Marketing Musketeer

by Sarah Acton

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Musketeer with Sword by Pablo Picasso

The reality is that I too have a regular job that makes my head hurt and divides my energy when I’m not fulfilling my dream to be a full time writer. I have two jobs when I’m not waxing poetic: I work as a marketeer (like a musketeer, but daring dos to sell a product) and I work as a freelance publicist.

We all know that being a writer is not just about the creative writing. As if that’s not a long and hard enough road to travel, most of us have to be our own publicist and brand manager also. Some of us aren’t looking for fame and fortune, some are, but either way, all but a few lucky souls probably need to generate an online profile that matches their voice and content.

Here are my top five marketing tips for emerging writers:

  1. The great twitter and Facebook debate

Should writers be focusing on writing or expending energy on social media? When you are in the middle of a writing project you may need to go dark for a while, then emerge to tell the world about it. Most emerging writers can’t afford not to engage at some level with their audiences. If you use Twitter and Facebook to promote yourself as a professional writer, I’d recommend Buffer or Hootsuite to schedule posts and stay in control.


  • Create original content that suits your story and your writing but don’t post for the sake of it;
  • Each platform is different and voice and tone on each will be different also;
  • Twitter is useful for networking and Facebook is good for extending reach and sharing opinion and discussion;
  • Driving conversations with your audiences will create organic growth and organic connections.


  1. Genre specifics: Know who you are writing for

Develop a good idea of the profile of your core readership (behaviour, location, cultural preferences). This will offer clues as where and how to reach them. How do they interact on social media? How do they buy or digest books and when do they read?

  1. Build your brand and position yourself from the start

I like to travel in hope. If you behave and look like a professional writer you are developing your own myth, you become that figure to yourself and to the outside world. Panache, integrity and style not only give you confidence, but will separate you from the pack. A consistent professional approach across platforms will help you in the long run. Build relationships and interact. It is time spent, but it will generate friction. Find ambassadors, allies and create and participate in discussions to engage and create impact.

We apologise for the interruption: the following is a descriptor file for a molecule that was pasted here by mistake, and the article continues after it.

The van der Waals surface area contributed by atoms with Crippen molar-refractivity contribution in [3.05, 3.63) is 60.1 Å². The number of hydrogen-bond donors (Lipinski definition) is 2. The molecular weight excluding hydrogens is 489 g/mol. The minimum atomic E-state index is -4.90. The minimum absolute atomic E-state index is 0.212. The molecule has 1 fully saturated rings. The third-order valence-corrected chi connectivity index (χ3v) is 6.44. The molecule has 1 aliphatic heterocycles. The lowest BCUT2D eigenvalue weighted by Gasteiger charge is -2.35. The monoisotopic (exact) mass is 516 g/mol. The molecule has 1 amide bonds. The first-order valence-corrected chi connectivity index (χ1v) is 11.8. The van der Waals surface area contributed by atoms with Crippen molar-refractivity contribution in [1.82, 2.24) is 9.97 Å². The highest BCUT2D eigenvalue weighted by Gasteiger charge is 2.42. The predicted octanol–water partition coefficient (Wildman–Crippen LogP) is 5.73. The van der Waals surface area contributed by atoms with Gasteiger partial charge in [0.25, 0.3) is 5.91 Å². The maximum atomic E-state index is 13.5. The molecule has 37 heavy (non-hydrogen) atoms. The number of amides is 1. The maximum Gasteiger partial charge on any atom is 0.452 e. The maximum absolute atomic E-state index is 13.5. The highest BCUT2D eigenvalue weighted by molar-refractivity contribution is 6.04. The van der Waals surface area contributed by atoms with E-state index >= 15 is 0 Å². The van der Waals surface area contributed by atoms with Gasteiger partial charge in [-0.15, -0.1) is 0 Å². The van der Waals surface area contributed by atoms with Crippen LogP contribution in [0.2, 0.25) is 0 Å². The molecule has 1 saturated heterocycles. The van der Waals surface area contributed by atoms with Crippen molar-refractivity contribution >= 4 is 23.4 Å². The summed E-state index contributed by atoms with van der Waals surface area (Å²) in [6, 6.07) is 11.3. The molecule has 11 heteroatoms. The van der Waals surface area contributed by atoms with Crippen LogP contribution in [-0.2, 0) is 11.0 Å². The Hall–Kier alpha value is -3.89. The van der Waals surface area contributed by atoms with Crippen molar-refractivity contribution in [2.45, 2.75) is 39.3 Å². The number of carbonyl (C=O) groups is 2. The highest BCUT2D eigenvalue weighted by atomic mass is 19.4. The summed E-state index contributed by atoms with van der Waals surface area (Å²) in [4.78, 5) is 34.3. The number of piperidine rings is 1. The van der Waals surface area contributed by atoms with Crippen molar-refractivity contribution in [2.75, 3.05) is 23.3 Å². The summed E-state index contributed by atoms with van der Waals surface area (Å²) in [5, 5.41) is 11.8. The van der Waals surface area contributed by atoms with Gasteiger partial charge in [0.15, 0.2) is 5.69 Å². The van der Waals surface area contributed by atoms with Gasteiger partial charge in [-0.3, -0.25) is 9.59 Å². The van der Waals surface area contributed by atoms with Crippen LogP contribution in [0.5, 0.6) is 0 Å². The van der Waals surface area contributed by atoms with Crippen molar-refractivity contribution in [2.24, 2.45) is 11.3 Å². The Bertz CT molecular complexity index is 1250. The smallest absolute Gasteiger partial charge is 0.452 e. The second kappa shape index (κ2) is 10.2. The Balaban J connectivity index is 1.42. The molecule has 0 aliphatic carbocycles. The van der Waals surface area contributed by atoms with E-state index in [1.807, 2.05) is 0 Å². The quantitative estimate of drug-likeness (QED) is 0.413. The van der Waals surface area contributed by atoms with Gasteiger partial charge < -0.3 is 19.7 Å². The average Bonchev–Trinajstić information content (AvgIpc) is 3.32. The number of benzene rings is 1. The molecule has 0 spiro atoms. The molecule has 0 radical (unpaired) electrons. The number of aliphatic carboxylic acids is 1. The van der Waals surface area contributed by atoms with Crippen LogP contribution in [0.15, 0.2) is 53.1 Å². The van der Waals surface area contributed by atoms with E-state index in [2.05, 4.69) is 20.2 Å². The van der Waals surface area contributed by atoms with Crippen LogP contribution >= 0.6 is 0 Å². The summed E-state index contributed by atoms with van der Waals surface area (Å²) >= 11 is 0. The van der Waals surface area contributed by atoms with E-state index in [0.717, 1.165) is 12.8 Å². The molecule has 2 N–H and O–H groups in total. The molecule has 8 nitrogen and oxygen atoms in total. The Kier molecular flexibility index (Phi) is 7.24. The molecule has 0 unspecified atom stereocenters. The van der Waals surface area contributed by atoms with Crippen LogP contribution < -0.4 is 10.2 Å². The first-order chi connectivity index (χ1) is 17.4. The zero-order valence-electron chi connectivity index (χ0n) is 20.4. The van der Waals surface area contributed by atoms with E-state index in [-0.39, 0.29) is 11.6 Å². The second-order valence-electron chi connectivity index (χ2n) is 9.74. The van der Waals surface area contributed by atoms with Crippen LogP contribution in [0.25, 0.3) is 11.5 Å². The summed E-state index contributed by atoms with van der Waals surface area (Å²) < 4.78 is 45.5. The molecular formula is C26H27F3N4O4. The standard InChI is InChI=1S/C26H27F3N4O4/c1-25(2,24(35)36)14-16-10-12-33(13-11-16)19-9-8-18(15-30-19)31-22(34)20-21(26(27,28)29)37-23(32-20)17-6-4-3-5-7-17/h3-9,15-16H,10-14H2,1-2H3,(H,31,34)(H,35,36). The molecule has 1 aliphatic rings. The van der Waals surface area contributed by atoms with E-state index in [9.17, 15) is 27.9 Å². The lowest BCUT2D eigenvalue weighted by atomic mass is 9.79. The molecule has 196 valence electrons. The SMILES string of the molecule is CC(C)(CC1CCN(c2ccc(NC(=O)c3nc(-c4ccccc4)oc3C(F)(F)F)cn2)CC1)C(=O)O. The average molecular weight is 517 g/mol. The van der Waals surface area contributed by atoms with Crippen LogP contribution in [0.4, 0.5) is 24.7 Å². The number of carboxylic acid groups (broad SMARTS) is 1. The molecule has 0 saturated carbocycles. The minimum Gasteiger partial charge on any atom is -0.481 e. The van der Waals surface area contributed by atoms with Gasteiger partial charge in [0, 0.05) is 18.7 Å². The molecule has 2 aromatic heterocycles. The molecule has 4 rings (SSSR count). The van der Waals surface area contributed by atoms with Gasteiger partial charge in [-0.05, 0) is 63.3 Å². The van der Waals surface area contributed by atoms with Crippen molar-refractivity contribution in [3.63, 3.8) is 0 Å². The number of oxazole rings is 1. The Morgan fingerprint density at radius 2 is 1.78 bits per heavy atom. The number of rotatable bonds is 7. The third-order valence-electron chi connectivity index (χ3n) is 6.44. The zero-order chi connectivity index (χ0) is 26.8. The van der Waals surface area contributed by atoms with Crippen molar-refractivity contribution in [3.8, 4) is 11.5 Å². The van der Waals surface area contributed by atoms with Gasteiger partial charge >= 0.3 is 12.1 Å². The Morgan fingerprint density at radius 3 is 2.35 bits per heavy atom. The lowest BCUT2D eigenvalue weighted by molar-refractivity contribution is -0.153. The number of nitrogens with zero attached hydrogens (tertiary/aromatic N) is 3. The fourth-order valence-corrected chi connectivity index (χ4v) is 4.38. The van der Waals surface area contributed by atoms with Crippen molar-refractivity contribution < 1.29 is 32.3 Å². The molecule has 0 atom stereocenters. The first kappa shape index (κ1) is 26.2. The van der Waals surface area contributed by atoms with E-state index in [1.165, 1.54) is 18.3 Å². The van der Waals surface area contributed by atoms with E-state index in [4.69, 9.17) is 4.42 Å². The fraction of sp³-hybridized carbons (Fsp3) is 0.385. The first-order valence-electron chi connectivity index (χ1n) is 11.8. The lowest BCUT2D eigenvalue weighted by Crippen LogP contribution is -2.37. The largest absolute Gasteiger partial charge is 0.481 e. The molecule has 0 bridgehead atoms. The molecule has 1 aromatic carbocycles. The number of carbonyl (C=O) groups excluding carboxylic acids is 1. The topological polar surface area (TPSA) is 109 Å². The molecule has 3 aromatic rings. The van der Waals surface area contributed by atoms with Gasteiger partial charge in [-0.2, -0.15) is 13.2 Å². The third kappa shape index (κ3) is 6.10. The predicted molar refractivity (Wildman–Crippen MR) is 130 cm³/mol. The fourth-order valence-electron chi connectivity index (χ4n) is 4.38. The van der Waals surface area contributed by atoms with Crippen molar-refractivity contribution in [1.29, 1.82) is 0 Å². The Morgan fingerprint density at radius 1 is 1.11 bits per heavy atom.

1. Make a splash to engage new audiences

There is no magic wand. But don’t be afraid to try something new. Here are some ideas for widening your audience:

  • Find fresh approaches to presenting your work e.g. podcasts, photo and video posts;
  • Guest blogging and commenting on other blogs and posts;
  • Research and interact with new social media groups;
  • Don’t forget to find support and give support to other writers at a local level;
  • See (1), drive conversations to engage interest and organic growth.

5) Style-wise

  • Use plain English to convey your message, think about accessibility and lay out;
  • Alt tag your images and video on social media (this is great for SEO);
  • Add subtitles to your videos (many people watch clips with headphones on busy trains etc. I understand there is a free subtitling facility on YouTube);
  • Keep your style fresh and simple;
  • Be authentic and consistent

Good Luck to us all for one and one for all!

I know it’s not rocket science but the more you plan and think about your own online profile as a writer, the more you can maximise, if and when the time comes, and if it’s right for you.

“The merit of all things lies in their difficulty.”

The Three Musketeers, Alexandre Dumas



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